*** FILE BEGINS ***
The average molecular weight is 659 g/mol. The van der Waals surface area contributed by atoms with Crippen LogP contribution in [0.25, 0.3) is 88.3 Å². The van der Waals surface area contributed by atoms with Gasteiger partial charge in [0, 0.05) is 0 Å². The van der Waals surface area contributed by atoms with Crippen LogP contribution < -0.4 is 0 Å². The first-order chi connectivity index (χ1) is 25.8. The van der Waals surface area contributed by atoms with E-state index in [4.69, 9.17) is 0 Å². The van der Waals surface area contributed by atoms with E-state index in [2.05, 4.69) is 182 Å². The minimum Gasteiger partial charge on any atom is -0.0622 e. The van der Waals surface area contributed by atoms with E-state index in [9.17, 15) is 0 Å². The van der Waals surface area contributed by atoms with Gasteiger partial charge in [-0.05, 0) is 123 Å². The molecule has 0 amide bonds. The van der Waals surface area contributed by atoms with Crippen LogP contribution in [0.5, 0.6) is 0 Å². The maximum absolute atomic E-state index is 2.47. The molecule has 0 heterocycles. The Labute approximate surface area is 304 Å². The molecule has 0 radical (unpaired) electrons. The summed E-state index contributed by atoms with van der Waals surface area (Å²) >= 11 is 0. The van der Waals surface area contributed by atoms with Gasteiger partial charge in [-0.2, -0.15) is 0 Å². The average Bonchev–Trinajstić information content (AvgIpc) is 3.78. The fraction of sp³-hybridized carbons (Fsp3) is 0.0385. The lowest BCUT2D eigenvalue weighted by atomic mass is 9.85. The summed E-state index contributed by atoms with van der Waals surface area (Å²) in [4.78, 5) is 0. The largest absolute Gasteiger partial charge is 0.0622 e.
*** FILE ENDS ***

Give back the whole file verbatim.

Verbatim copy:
The average molecular weight is 659 g/mol. The van der Waals surface area contributed by atoms with Crippen LogP contribution in [0.25, 0.3) is 88.3 Å². The van der Waals surface area contributed by atoms with Gasteiger partial charge in [0, 0.05) is 0 Å². The van der Waals surface area contributed by atoms with Crippen LogP contribution < -0.4 is 0 Å². The first-order chi connectivity index (χ1) is 25.8. The van der Waals surface area contributed by atoms with E-state index in [4.69, 9.17) is 0 Å². The van der Waals surface area contributed by atoms with E-state index in [2.05, 4.69) is 182 Å². The minimum Gasteiger partial charge on any atom is -0.0622 e. The van der Waals surface area contributed by atoms with E-state index in [9.17, 15) is 0 Å². The van der Waals surface area contributed by atoms with Gasteiger partial charge in [-0.05, 0) is 123 Å². The molecule has 0 amide bonds. The van der Waals surface area contributed by atoms with Crippen LogP contribution in [0.5, 0.6) is 0 Å². The maximum absolute atomic E-state index is 2.47. The molecule has 0 heterocycles. The Labute approximate surface area is 304 Å². The molecule has 0 radical (unpaired) electrons. The summed E-state index contributed by atoms with van der Waals surface area (Å²) >= 11 is 0. The van der Waals surface area contributed by atoms with Gasteiger partial charge in [-0.2, -0.15) is 0 Å². The average Bonchev–Trinajstić information content (AvgIpc) is 3.78. The fraction of sp³-hybridized carbons (Fsp3) is 0.0385. The lowest BCUT2D eigenvalue weighted by atomic mass is 9.85. The summed E-state index contributed by atoms with van der Waals surface area (Å²) in [4.78, 5) is 0. The largest absolute Gasteiger partial charge is 0.0622 e.